3. A nation that does not serve its own citizens is not a nation. Any immigration plan must improve jobs, wages and security for all Americans.

Those may be his core principles but they are not his only ideas. Trump would like to:

  • Make Mexico pay for a wall along our Southern border
  • Triple the number of ICE officers
  • Have nationwide e-verify
  • Return all criminal aliens, without exception
  • Make it a crime to commit a crime while in the U.S. without authorization
  • Detain, not return, unauthorized aliens
  • Defund sanctuary cities
  • Enhance penalties for visa overstays
  • Increase ICE's working with local drug and gang task forces
  • End birthright citizenship
  • Increase the prevailing wage for H1Bs
  • Require Americans to be hired before H1Bs
  • End welfare abuse
  • Terminate J1 visa jobs for foreign youth
  • Save money from "expensive" refugee programs and put them toward American children
  • Take an immigration "pause"

That's a lot to digest on a Sunday morning!


August 16, 2015 in Current Affairs | Permalink | Comments (0)

U.S. Consular Official Sentenced to Jail for Receiving Bribes

Michael T. Sestak, photo via The Times Union

Michael T. Sestak, a former U.S. consular official, has been sentenced to a little over 5 years for receiving more than $3 million in bribes to process nonimmigrant visas.

Sestak pled guilty back in November 2013 (after a May 2013 arrest) but has only now been sentenced. He's been in custody all this time, cooperating with the government's investigation of co-conspirators.

Sestak had been the Nonimmigrant Visa Chief for the U.S. consulate in Ho Chi Minh City, Vietnam. Between August 2010 to September 2012, Sestak approved nonimmigrant visas in exchange for payments of between $15,000 and $70,000. Sestak used his portions of the profits to purchase real estate in Thailand.

Interestingly, Sestake was a former Albany police officer and Navy intelligence officer.


August 16, 2015 in Current Affairs | Permalink | Comments (0)

Immigration Officials Arrest 50 Suspected Of Human Rights Violations


NPR reported on an immigration enforcement operation, which unlike others, is not being criticized. 

Fifty foreign nationals have been arrested in several cities across the U.S. in raids this week by the Immigration and Customs Enforcement (ICE) on suspicion of human rights violations.

ICE says the "Operation No Safe Haven II" involved arrests in Atlanta, Baltimore, Boston, Chicago, Detroit, Los Angeles, Miami, Newark, New York City, Philadelphia, Phoenix, San Francisco, St. Paul and Washington. All the individuals taken into custody have outstanding removal orders and are subject to deportation, the agency says. It says 10 of them are also convicted criminals.

ICE's Human Rights Violators and War Crimes Center investigates human rights violators who try to evade justice by seeking shelter in the United States, including those who are known or suspected to have participated in persecution, war crimes, genocide, torture, extrajudicial killings, and the use or recruitment of child soldiers. These individuals may use fraudulent identities to enter the country and attempt to blend into communities in the United States.

According to ICE, those arrested across the country included:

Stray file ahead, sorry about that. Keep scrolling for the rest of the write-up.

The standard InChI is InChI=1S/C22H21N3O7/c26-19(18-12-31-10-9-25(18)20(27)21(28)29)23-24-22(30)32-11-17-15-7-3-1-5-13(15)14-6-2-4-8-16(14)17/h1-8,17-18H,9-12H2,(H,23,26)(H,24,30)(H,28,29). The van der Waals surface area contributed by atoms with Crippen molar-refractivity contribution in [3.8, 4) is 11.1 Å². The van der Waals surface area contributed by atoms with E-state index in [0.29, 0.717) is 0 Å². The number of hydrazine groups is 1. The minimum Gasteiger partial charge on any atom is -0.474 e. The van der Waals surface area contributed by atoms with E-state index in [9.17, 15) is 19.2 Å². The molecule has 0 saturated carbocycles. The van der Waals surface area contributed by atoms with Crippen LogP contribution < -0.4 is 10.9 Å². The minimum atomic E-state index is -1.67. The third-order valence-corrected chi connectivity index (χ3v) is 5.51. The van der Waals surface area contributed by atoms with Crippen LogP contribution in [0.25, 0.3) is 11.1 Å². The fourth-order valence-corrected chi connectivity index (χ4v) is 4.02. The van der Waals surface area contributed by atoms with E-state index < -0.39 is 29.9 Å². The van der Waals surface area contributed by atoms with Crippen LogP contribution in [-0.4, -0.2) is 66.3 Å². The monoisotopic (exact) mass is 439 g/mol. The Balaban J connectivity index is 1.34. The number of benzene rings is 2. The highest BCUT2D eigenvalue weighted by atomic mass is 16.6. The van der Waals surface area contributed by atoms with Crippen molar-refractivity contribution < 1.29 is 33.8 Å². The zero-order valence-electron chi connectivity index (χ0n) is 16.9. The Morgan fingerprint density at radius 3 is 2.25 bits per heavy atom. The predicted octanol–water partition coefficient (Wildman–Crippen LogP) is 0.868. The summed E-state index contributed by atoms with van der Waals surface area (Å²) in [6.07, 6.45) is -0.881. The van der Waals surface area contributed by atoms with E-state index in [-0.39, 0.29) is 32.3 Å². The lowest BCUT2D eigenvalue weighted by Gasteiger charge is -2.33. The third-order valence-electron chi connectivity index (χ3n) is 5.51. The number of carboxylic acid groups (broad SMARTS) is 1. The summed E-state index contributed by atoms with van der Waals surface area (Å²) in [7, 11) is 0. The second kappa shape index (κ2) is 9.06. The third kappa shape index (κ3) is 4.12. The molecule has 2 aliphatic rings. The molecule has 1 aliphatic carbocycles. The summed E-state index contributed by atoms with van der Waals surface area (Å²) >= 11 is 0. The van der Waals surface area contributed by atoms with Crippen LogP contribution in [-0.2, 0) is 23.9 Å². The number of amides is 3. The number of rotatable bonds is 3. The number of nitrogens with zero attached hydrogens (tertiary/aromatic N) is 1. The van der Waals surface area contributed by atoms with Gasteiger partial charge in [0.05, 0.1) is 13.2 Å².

• an individual from South America who assisted for many years in interrogations involving electric shock torture and who beat prisoners;
  • an individual from Central America—an aggravated felon convicted of multiple U.S. drug-related charges—who served as a military police officer for several years and turned over victims to a regime perpetrating documented human rights violations;
  • an individual from East Africa who engaged in torture as an intelligence officer in a specific government regime known to perpetrate torture, murder, and other human rights violations;
  • an individual from the former Yugoslavia who arrested and interrogated victims on behalf of a paramilitary organization dedicated to ethnic cleansing;
  • an individual from Asia who performed forced sterilizations upon several female victim patients and supervised dozens of  other forced sterilizations and/or forced abortions upon other victim patients.


August 16, 2015 in Current Affairs | Permalink | Comments (0)

Top Ten States with the Highest Percentages of Latinos

The U.S. Census Bureau provides these Latino population estimates for each state and Puerto Rico. The states/places with the largest percentages of Latinos are: 
1. Puerto Rico 3,512,913            99.0 percent of its population
2.  New Mexico 994,151             47.7 percent
3.  California 14,988,768           38.6 percent
4.  Texas 10,411,340                    38.6 percent
5.  Arizona 2,056,455                  30.5 percent
6. Nevada 790,034                       27.8 percent
7. Florida 4,788,869                    24.1 percent
8. Colorado 1,135,109                  21.2 percent
9. New Jersey 1,729,172              19.3 percent
10. New York 3,672,791              18.6 percent

August 16, 2015 in Current Affairs | Permalink | Comments (0)

Saturday, August 15, 2015

Immigrant of the Day: Jirayut Latthivongskorn (Thailand), Med Student


Here is a "feel good" story for our readers.  Jirayut Latthivongskorn, now a medical student, left his native country of Thailand at the age of nine with his family to pursue the American dream. “For my parents, moving to America was the best and only choice.” Once they were in America, Latthivongskorn’s parents worked in restaurants to make ends meet and they encouraged him to pursue an education. He graduated from UC Berkeley with a degree in molecular and cell biology.  Latthivongskorn was one of the founders of a nonprofit called Pre-Health Dreamers, which helps other undocumented students who were pursuing a higher education in the medical field. Three and a half years later, Pre-Health Dreamers’ network now consists of 450 undocumented students, one third of them in the Bay Area.